Excerpt: 'Green River Serial Killer'

After the cats were fed, Judith prepared herself a bowl of cereal, the usual shredded wheat with sliced bananas and milk, to have with her coffee. She made a quick mental note to take her vitamins later. She carried her breakfast to the living room and carefully placed the cereal bowl and mug on one end table. She opened the light, cream-colored drapes with a pink, mauve, and blue floral pattern. She looked out the floor-to-ceiling windows at the gray, wet day and thought it might be best to stay inside this day to organize some boxes of clothing she had acquired for future garage sales. Indeed, today would be a perfect day to sort and prepare for their final garage sale of the year before winter came in full.

She settled in comfortably on the dark, burgundy LazyBoy sofa. The couple had inherited Gary's mother's living room furniture when she passed away only three months prior. Judith felt a surreal connection to her mother-in-law whenever she sat on the furniture that both comforted her and coarsely reminded her of the painful loss.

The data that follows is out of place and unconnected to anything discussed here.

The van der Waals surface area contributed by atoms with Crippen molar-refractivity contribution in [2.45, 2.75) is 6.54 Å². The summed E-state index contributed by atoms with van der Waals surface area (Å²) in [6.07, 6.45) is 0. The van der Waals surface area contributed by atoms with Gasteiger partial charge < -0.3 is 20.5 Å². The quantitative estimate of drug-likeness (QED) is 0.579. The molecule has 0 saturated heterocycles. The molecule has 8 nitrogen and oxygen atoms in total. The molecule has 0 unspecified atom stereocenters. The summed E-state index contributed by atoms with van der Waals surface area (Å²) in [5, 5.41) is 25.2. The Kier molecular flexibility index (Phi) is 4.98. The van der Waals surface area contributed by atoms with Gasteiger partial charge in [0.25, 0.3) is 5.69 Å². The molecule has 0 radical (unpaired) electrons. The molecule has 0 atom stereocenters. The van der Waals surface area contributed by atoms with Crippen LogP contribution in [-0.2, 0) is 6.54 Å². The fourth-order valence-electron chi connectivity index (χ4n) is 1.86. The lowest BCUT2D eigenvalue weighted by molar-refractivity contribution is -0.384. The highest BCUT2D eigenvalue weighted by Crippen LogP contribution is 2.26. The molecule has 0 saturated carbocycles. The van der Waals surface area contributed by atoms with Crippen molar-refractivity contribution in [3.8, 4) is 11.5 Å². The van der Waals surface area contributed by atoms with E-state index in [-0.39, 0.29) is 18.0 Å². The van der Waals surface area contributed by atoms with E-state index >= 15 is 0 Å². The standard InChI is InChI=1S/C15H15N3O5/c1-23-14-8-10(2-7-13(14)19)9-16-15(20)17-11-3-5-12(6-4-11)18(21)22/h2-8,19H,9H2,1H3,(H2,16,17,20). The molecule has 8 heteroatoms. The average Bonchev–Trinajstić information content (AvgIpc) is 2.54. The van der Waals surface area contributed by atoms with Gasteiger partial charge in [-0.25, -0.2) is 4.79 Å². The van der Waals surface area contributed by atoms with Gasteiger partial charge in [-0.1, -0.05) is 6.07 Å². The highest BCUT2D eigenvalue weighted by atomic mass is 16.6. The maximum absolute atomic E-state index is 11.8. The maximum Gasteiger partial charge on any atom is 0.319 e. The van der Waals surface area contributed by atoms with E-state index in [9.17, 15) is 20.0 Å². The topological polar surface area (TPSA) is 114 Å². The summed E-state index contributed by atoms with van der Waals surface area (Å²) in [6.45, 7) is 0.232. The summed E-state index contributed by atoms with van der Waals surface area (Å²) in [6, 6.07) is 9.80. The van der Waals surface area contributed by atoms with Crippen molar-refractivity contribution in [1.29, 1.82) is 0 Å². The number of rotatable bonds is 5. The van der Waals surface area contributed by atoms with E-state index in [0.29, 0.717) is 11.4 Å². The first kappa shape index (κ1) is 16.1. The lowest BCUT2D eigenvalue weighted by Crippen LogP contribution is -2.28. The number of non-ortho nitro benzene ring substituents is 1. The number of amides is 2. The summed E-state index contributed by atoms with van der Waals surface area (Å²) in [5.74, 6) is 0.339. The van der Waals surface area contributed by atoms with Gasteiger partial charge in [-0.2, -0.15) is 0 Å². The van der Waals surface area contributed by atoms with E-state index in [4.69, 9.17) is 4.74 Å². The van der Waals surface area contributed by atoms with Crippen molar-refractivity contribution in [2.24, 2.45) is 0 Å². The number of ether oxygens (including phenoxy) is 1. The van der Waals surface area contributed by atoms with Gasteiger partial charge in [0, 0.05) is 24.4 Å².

Judith spent about two hours watching television with the cats napping on the floor, hidden among the voluminous, green leaves from a cluster of potted plants. All of the houseplants flourished under the nurturing of Judith's green thumb. Yes, she was fully aware that she probably had too many plants growing in the house now, but she couldn't bring herself to give any away. She accepted little starts from friends and took satisfaction in watching the starts develop into mature, lovely plants. She had asked Gary if it bothered him -- the over-crowding of plants in the house -- but he showed no signs of irritation, so she continued on, starting more and more plants.

Knowing how cool the temperature was outdoors, Judith gave silent thanks for the home's heat and yet another modern gadget -- an automatic thermostat.

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